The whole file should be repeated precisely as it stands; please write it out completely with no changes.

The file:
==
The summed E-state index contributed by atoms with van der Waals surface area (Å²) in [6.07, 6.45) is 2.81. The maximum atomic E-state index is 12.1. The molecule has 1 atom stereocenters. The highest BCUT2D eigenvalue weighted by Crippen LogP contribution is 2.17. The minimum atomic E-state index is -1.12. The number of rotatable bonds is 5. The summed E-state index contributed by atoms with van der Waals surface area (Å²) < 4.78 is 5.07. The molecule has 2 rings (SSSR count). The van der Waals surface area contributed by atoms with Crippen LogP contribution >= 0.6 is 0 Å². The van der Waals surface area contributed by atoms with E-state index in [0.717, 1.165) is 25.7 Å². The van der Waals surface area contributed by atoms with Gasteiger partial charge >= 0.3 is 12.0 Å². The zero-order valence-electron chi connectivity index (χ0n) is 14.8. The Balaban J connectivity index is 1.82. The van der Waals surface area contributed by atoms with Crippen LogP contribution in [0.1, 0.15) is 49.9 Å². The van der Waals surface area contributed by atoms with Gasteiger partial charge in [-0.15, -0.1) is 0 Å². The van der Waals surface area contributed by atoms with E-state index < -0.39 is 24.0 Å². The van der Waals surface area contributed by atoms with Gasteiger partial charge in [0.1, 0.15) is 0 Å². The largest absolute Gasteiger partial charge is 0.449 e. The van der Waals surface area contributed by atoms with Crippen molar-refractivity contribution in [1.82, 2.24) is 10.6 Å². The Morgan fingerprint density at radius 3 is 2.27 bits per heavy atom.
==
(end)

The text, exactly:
The summed E-state index contributed by atoms with van der Waals surface area (Å²) in [6.07, 6.45) is 2.81. The maximum atomic E-state index is 12.1. The molecule has 1 atom stereocenters. The highest BCUT2D eigenvalue weighted by Crippen LogP contribution is 2.17. The minimum atomic E-state index is -1.12. The number of rotatable bonds is 5. The summed E-state index contributed by atoms with van der Waals surface area (Å²) < 4.78 is 5.07. The molecule has 2 rings (SSSR count). The van der Waals surface area contributed by atoms with Crippen LogP contribution >= 0.6 is 0 Å². The van der Waals surface area contributed by atoms with E-state index in [0.717, 1.165) is 25.7 Å². The van der Waals surface area contributed by atoms with Gasteiger partial charge >= 0.3 is 12.0 Å². The zero-order valence-electron chi connectivity index (χ0n) is 14.8. The Balaban J connectivity index is 1.82. The van der Waals surface area contributed by atoms with Crippen LogP contribution in [0.1, 0.15) is 49.9 Å². The van der Waals surface area contributed by atoms with Gasteiger partial charge in [-0.15, -0.1) is 0 Å². The van der Waals surface area contributed by atoms with E-state index < -0.39 is 24.0 Å². The van der Waals surface area contributed by atoms with Gasteiger partial charge in [0.1, 0.15) is 0 Å². The largest absolute Gasteiger partial charge is 0.449 e. The van der Waals surface area contributed by atoms with Crippen molar-refractivity contribution in [1.82, 2.24) is 10.6 Å². The Morgan fingerprint density at radius 3 is 2.27 bits per heavy atom.